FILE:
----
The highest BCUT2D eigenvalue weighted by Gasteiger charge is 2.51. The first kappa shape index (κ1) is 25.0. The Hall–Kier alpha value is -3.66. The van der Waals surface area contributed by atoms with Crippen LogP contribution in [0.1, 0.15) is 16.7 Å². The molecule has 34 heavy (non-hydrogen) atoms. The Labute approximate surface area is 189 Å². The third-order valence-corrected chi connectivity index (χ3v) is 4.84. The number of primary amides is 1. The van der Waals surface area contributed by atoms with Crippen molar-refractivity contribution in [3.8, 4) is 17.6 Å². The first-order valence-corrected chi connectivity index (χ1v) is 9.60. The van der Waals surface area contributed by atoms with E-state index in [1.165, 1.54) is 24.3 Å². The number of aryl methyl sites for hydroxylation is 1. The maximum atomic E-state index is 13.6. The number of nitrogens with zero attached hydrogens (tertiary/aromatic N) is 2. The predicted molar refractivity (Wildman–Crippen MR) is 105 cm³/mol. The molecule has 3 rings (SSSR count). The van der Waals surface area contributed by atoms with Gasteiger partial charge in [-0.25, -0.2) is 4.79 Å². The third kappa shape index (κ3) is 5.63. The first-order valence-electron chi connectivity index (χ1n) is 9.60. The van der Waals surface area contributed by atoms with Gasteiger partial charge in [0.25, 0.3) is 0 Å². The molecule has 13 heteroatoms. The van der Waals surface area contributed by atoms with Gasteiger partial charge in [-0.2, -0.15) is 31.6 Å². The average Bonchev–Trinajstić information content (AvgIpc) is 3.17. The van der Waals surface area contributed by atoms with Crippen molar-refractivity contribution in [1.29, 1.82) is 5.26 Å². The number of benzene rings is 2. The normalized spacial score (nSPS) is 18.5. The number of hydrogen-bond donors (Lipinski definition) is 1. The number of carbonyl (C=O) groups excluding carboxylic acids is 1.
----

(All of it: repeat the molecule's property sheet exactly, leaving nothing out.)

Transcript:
The highest BCUT2D eigenvalue weighted by Gasteiger charge is 2.51. The first kappa shape index (κ1) is 25.0. The Hall–Kier alpha value is -3.66. The van der Waals surface area contributed by atoms with Crippen LogP contribution in [0.1, 0.15) is 16.7 Å². The molecule has 34 heavy (non-hydrogen) atoms. The Labute approximate surface area is 189 Å². The third-order valence-corrected chi connectivity index (χ3v) is 4.84. The number of primary amides is 1. The van der Waals surface area contributed by atoms with Crippen molar-refractivity contribution in [3.8, 4) is 17.6 Å². The first-order valence-corrected chi connectivity index (χ1v) is 9.60. The van der Waals surface area contributed by atoms with E-state index in [1.165, 1.54) is 24.3 Å². The number of aryl methyl sites for hydroxylation is 1. The maximum atomic E-state index is 13.6. The number of nitrogens with zero attached hydrogens (tertiary/aromatic N) is 2. The predicted molar refractivity (Wildman–Crippen MR) is 105 cm³/mol. The molecule has 3 rings (SSSR count). The van der Waals surface area contributed by atoms with Gasteiger partial charge in [-0.25, -0.2) is 4.79 Å². The third kappa shape index (κ3) is 5.63. The first-order valence-electron chi connectivity index (χ1n) is 9.60. The van der Waals surface area contributed by atoms with Gasteiger partial charge in [0.25, 0.3) is 0 Å². The molecule has 13 heteroatoms. The van der Waals surface area contributed by atoms with Gasteiger partial charge in [-0.2, -0.15) is 31.6 Å². The average Bonchev–Trinajstić information content (AvgIpc) is 3.17. The van der Waals surface area contributed by atoms with Crippen molar-refractivity contribution in [1.29, 1.82) is 5.26 Å². The number of benzene rings is 2. The normalized spacial score (nSPS) is 18.5. The number of hydrogen-bond donors (Lipinski definition) is 1. The number of carbonyl (C=O) groups excluding carboxylic acids is 1.